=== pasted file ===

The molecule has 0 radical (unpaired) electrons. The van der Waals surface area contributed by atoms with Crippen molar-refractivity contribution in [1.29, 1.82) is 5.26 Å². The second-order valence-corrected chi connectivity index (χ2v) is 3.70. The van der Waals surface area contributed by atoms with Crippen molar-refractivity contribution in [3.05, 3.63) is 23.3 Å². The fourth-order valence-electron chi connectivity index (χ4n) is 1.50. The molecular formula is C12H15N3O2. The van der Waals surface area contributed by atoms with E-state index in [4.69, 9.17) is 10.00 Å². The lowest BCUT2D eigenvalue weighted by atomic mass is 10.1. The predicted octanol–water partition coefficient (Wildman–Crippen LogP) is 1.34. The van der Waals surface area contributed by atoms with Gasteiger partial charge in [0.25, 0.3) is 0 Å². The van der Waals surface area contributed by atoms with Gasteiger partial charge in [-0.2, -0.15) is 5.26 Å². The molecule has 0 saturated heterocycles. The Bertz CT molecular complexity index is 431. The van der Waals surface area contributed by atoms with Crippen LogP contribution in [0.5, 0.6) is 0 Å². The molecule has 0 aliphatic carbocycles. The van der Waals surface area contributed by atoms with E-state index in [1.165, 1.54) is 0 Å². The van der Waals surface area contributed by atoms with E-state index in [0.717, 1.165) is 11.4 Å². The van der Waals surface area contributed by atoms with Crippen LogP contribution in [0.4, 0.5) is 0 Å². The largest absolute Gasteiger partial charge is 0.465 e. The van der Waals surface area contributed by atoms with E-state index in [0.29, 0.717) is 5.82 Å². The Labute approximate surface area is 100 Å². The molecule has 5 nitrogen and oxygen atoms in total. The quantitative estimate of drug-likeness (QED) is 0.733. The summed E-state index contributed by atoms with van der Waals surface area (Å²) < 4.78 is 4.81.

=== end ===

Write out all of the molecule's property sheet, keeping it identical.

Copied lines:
The molecule has 0 radical (unpaired) electrons. The van der Waals surface area contributed by atoms with Crippen molar-refractivity contribution in [1.29, 1.82) is 5.26 Å². The second-order valence-corrected chi connectivity index (χ2v) is 3.70. The van der Waals surface area contributed by atoms with Crippen molar-refractivity contribution in [3.05, 3.63) is 23.3 Å². The fourth-order valence-electron chi connectivity index (χ4n) is 1.50. The molecular formula is C12H15N3O2. The van der Waals surface area contributed by atoms with E-state index in [4.69, 9.17) is 10.00 Å². The lowest BCUT2D eigenvalue weighted by atomic mass is 10.1. The predicted octanol–water partition coefficient (Wildman–Crippen LogP) is 1.34. The van der Waals surface area contributed by atoms with Gasteiger partial charge in [0.25, 0.3) is 0 Å². The van der Waals surface area contributed by atoms with Gasteiger partial charge in [-0.2, -0.15) is 5.26 Å². The molecule has 0 saturated heterocycles. The Bertz CT molecular complexity index is 431. The van der Waals surface area contributed by atoms with Crippen LogP contribution in [0.5, 0.6) is 0 Å². The molecule has 0 aliphatic carbocycles. The van der Waals surface area contributed by atoms with E-state index in [1.165, 1.54) is 0 Å². The van der Waals surface area contributed by atoms with E-state index in [0.717, 1.165) is 11.4 Å². The van der Waals surface area contributed by atoms with Crippen LogP contribution in [0.4, 0.5) is 0 Å². The largest absolute Gasteiger partial charge is 0.465 e. The van der Waals surface area contributed by atoms with E-state index in [0.29, 0.717) is 5.82 Å². The Labute approximate surface area is 100 Å². The molecule has 5 nitrogen and oxygen atoms in total. The quantitative estimate of drug-likeness (QED) is 0.733. The summed E-state index contributed by atoms with van der Waals surface area (Å²) < 4.78 is 4.81.